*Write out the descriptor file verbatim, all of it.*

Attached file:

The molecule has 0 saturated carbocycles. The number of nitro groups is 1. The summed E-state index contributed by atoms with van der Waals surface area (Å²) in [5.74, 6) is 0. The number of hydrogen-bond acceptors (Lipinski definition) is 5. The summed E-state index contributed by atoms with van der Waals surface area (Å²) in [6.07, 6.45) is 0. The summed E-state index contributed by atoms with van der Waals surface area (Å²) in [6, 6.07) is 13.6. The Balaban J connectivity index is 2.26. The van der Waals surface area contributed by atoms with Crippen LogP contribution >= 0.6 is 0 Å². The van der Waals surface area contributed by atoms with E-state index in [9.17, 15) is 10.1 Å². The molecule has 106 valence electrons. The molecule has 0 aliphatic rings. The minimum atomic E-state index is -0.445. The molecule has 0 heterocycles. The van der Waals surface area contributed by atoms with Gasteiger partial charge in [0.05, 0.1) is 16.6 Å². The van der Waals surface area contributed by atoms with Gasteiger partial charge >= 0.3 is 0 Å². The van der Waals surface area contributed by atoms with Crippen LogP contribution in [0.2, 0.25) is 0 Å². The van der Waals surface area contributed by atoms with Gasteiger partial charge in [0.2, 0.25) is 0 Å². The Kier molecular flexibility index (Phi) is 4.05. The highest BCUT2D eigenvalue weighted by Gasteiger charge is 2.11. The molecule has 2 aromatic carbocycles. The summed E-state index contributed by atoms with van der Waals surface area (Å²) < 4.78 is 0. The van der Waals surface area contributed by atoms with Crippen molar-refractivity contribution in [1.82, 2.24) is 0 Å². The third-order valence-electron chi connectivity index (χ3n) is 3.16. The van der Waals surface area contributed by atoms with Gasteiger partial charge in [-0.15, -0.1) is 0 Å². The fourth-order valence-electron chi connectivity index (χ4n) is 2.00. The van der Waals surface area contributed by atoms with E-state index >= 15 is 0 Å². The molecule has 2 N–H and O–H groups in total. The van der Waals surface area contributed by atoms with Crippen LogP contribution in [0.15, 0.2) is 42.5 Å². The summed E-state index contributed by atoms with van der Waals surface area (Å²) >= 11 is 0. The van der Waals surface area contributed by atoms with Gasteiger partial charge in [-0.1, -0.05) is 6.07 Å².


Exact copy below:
The molecule has 0 saturated carbocycles. The number of nitro groups is 1. The summed E-state index contributed by atoms with van der Waals surface area (Å²) in [5.74, 6) is 0. The number of hydrogen-bond acceptors (Lipinski definition) is 5. The summed E-state index contributed by atoms with van der Waals surface area (Å²) in [6.07, 6.45) is 0. The summed E-state index contributed by atoms with van der Waals surface area (Å²) in [6, 6.07) is 13.6. The Balaban J connectivity index is 2.26. The van der Waals surface area contributed by atoms with Crippen LogP contribution >= 0.6 is 0 Å². The van der Waals surface area contributed by atoms with E-state index in [9.17, 15) is 10.1 Å². The molecule has 106 valence electrons. The molecule has 0 aliphatic rings. The minimum atomic E-state index is -0.445. The molecule has 0 heterocycles. The van der Waals surface area contributed by atoms with Gasteiger partial charge in [0.05, 0.1) is 16.6 Å². The van der Waals surface area contributed by atoms with Gasteiger partial charge >= 0.3 is 0 Å². The van der Waals surface area contributed by atoms with Crippen LogP contribution in [0.2, 0.25) is 0 Å². The van der Waals surface area contributed by atoms with Gasteiger partial charge in [0.2, 0.25) is 0 Å². The Kier molecular flexibility index (Phi) is 4.05. The highest BCUT2D eigenvalue weighted by Gasteiger charge is 2.11. The molecule has 2 aromatic carbocycles. The summed E-state index contributed by atoms with van der Waals surface area (Å²) < 4.78 is 0. The van der Waals surface area contributed by atoms with Crippen molar-refractivity contribution in [1.82, 2.24) is 0 Å². The third-order valence-electron chi connectivity index (χ3n) is 3.16. The van der Waals surface area contributed by atoms with Gasteiger partial charge in [-0.15, -0.1) is 0 Å². The fourth-order valence-electron chi connectivity index (χ4n) is 2.00. The van der Waals surface area contributed by atoms with E-state index >= 15 is 0 Å². The molecule has 2 N–H and O–H groups in total. The van der Waals surface area contributed by atoms with Crippen LogP contribution in [0.15, 0.2) is 42.5 Å². The summed E-state index contributed by atoms with van der Waals surface area (Å²) >= 11 is 0. The van der Waals surface area contributed by atoms with Gasteiger partial charge in [-0.1, -0.05) is 6.07 Å².